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Michael Cuevas
Senior Animator RnD . Instructor . Former Sony, Obisdian, Midway. tweets are my own
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Michael Cuevas 19h
thank you. it's one of my favorite sports to watch and play
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Michael Cuevas 19h
Replying to @_kagirii
thank you
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Michael Cuevas 23h
Replying to @michaelCuevas27
blow up of the viewport version
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Michael Cuevas Aug 17
Replying to @michaelCuevas27
here's a close up of the planning poses
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Michael Cuevas Aug 17
Hearth/Recall animation I did for Heroes of the Storm "Striker Li-Ming" skin. Poses at the bottom were part of the initial planning for the "spike" segment but I was a few seconds short so I added the "ball set juggle". Hours in the sun well spent.
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Michael Cuevas retweeted
Justin Aug 17
This was one of my monkey development tests from Kubo. My job was to see what the puppets limitations were in posing-armature? What combat could feel like and playing with how to hold the puppet without disturbing the fur too much... avoiding chatter on screen.
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Michael Cuevas Aug 16
as if there weren't enough reasons to own a Switch. Frame rate is on point. 4 Player local and all content unlocked on day 1.
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Michael Cuevas Aug 11
Replying to @michaelCuevas27
And we're back at the start. Single move combat animations are some of the funnest to animate since they are relatively quick to complete and you can cram a bunch of animation principles in a short amount of time. Hope this was helpful. (go back and peep her wild right arm pose)
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Michael Cuevas Aug 11
Replying to @michaelCuevas27
The "bottom of her recovery" is the point at which her base fully absorbed her body weight and is now changing direction to go back to her ready stance or start pose. At this point, input is allowed to "break" out of this animation is fully animated otherwise.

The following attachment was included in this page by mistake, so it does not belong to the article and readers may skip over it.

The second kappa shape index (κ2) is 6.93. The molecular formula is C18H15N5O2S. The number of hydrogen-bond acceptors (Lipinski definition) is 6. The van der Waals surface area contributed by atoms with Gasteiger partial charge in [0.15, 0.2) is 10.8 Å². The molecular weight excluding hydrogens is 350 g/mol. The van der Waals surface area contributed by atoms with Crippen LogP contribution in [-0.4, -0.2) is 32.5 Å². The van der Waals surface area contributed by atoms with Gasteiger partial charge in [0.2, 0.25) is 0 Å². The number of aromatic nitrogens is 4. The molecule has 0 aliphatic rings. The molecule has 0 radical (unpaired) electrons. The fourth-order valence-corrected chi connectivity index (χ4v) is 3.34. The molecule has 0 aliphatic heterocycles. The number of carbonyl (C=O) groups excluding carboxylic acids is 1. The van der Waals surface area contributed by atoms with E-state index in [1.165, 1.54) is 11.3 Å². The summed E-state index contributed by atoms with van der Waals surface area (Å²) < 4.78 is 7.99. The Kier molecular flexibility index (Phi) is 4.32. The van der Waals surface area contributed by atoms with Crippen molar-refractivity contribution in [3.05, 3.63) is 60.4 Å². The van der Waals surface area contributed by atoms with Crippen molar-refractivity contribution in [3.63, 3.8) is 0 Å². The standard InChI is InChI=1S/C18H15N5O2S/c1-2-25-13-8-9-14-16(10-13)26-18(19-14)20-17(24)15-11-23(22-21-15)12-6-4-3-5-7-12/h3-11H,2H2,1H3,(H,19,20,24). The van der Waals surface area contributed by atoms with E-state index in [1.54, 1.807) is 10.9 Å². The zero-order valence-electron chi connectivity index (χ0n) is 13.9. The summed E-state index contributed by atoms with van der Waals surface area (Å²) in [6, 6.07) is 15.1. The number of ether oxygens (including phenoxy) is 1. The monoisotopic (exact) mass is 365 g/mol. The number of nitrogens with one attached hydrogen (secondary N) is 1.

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Michael Cuevas Aug 11
Replying to @michaelCuevas27
Making contact with the ground signifies the point at which the body goes from accelerating (due to gravity) to decelerating due to her base (legs, pelvis, core) absorbing her weight gracefully.
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Michael Cuevas Aug 11
Replying to @michaelCuevas27
This is sort of the whole point to the animation. Also, specific to this animation, is the apex of the move as the body is now changing direction from ascending to descending making "hang time". If there were no FX, this is the pose I would try to hold for a bit to draw your eye
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Michael Cuevas Aug 11
Replying to @michaelCuevas27
This is the "leaving" contact and it's important for a couple of reasons. 1) It is a sort of "breakdown" that I use to illustrate overlaps by "leading" with certain body parts and 2) this is the maximum speed the body will travel "up" and will decelerate to the apex of the aerial
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Michael Cuevas Aug 11
Replying to @michaelCuevas27
The initiation pose kinda serves as the "antic" for the actual move. Notice how she generally stays "low" for an extended period of time giving you the impression that she's "loading up". (Also, because of my slow input, she passes through "crouch" which makes a jarring blend)
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Michael Cuevas Aug 11
Replying to @michaelCuevas27
The start pose is self explanatory. I usually bookend my planning using this as the first and the last frame of my animations
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Michael Cuevas Aug 11
A lot of times when I'm constructing combat animations, I have "formulas" for specific kinds of moves. I'll breakdown Juri's Tensenrin* from Street Fighter V to illustrate my approach to "aerials". (long thread) *I'm not the animator for Juri
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Michael Cuevas Aug 9
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Michael Cuevas Aug 9
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Michael Cuevas Aug 9
Keyframed Capes/Ponytails > Simulated Capes/Ponytails I've officially converted.
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Michael Cuevas Aug 8
Replying to @bbbradsmith
What’s one piece of advice you would give new game devs entering the industry today regardless of discipline?
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Michael Cuevas retweeted
Ian Kazimer Aug 8
We need more animators! Hit us up if you're interested!
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